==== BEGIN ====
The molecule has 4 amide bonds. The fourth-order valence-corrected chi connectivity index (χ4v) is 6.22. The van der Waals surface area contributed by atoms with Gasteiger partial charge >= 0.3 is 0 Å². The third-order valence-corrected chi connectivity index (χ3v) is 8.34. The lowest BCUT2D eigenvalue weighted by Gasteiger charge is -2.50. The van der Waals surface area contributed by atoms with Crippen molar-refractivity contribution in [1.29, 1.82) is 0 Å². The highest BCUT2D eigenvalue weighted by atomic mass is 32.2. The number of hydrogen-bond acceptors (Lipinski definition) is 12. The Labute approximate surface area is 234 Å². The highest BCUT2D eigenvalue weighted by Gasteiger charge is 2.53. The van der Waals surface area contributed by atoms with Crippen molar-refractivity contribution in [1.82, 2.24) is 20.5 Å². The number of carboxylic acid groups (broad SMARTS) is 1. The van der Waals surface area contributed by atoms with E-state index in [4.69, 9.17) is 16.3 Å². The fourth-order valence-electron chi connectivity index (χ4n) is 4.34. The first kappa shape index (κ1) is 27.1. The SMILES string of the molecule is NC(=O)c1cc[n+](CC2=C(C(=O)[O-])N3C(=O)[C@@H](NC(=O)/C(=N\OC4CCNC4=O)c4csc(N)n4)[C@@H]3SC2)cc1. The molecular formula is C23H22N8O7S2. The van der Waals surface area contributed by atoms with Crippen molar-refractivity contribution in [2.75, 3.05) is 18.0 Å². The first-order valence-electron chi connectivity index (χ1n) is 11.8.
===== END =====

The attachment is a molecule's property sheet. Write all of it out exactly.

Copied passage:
The molecule has 4 amide bonds. The fourth-order valence-corrected chi connectivity index (χ4v) is 6.22. The van der Waals surface area contributed by atoms with Gasteiger partial charge >= 0.3 is 0 Å². The third-order valence-corrected chi connectivity index (χ3v) is 8.34. The lowest BCUT2D eigenvalue weighted by Gasteiger charge is -2.50. The van der Waals surface area contributed by atoms with Crippen molar-refractivity contribution in [1.29, 1.82) is 0 Å². The highest BCUT2D eigenvalue weighted by atomic mass is 32.2. The number of hydrogen-bond acceptors (Lipinski definition) is 12. The Labute approximate surface area is 234 Å². The highest BCUT2D eigenvalue weighted by Gasteiger charge is 2.53. The van der Waals surface area contributed by atoms with Crippen molar-refractivity contribution in [1.82, 2.24) is 20.5 Å². The number of carboxylic acid groups (broad SMARTS) is 1. The van der Waals surface area contributed by atoms with E-state index in [4.69, 9.17) is 16.3 Å². The fourth-order valence-electron chi connectivity index (χ4n) is 4.34. The first kappa shape index (κ1) is 27.1. The SMILES string of the molecule is NC(=O)c1cc[n+](CC2=C(C(=O)[O-])N3C(=O)[C@@H](NC(=O)/C(=N\OC4CCNC4=O)c4csc(N)n4)[C@@H]3SC2)cc1. The molecular formula is C23H22N8O7S2. The van der Waals surface area contributed by atoms with Crippen molar-refractivity contribution in [2.75, 3.05) is 18.0 Å². The first-order valence-electron chi connectivity index (χ1n) is 11.8.